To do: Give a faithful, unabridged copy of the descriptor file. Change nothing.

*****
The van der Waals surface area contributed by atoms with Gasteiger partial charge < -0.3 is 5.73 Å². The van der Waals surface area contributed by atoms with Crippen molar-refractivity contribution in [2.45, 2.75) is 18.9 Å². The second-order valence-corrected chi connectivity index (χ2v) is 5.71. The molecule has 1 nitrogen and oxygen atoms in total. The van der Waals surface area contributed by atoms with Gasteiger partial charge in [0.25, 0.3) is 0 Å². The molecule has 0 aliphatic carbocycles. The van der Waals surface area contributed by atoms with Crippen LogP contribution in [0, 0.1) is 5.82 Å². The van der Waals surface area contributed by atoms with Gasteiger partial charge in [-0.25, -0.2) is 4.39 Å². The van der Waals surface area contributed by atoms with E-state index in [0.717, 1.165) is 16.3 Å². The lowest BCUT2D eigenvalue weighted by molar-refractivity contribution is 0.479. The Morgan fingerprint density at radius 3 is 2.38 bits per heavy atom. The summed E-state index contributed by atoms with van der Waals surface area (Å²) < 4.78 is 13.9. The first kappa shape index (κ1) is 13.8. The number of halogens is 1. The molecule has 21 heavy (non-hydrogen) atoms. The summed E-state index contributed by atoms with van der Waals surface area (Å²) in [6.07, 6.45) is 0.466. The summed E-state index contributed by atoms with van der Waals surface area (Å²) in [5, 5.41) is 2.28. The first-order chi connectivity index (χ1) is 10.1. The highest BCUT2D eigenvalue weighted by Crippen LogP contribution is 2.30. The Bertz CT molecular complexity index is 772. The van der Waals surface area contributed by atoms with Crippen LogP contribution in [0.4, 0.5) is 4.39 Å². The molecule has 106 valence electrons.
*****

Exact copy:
The van der Waals surface area contributed by atoms with Gasteiger partial charge < -0.3 is 5.73 Å². The van der Waals surface area contributed by atoms with Crippen molar-refractivity contribution in [2.45, 2.75) is 18.9 Å². The second-order valence-corrected chi connectivity index (χ2v) is 5.71. The molecule has 1 nitrogen and oxygen atoms in total. The van der Waals surface area contributed by atoms with Gasteiger partial charge in [0.25, 0.3) is 0 Å². The molecule has 0 aliphatic carbocycles. The van der Waals surface area contributed by atoms with Crippen LogP contribution in [0, 0.1) is 5.82 Å². The van der Waals surface area contributed by atoms with Gasteiger partial charge in [-0.25, -0.2) is 4.39 Å². The van der Waals surface area contributed by atoms with E-state index in [0.717, 1.165) is 16.3 Å². The lowest BCUT2D eigenvalue weighted by molar-refractivity contribution is 0.479. The Morgan fingerprint density at radius 3 is 2.38 bits per heavy atom. The summed E-state index contributed by atoms with van der Waals surface area (Å²) < 4.78 is 13.9. The first kappa shape index (κ1) is 13.8. The number of halogens is 1. The molecule has 21 heavy (non-hydrogen) atoms. The summed E-state index contributed by atoms with van der Waals surface area (Å²) in [6.07, 6.45) is 0.466. The summed E-state index contributed by atoms with van der Waals surface area (Å²) in [5, 5.41) is 2.28. The first-order chi connectivity index (χ1) is 10.1. The highest BCUT2D eigenvalue weighted by Crippen LogP contribution is 2.30. The Bertz CT molecular complexity index is 772. The van der Waals surface area contributed by atoms with Crippen LogP contribution in [0.4, 0.5) is 4.39 Å². The molecule has 106 valence electrons.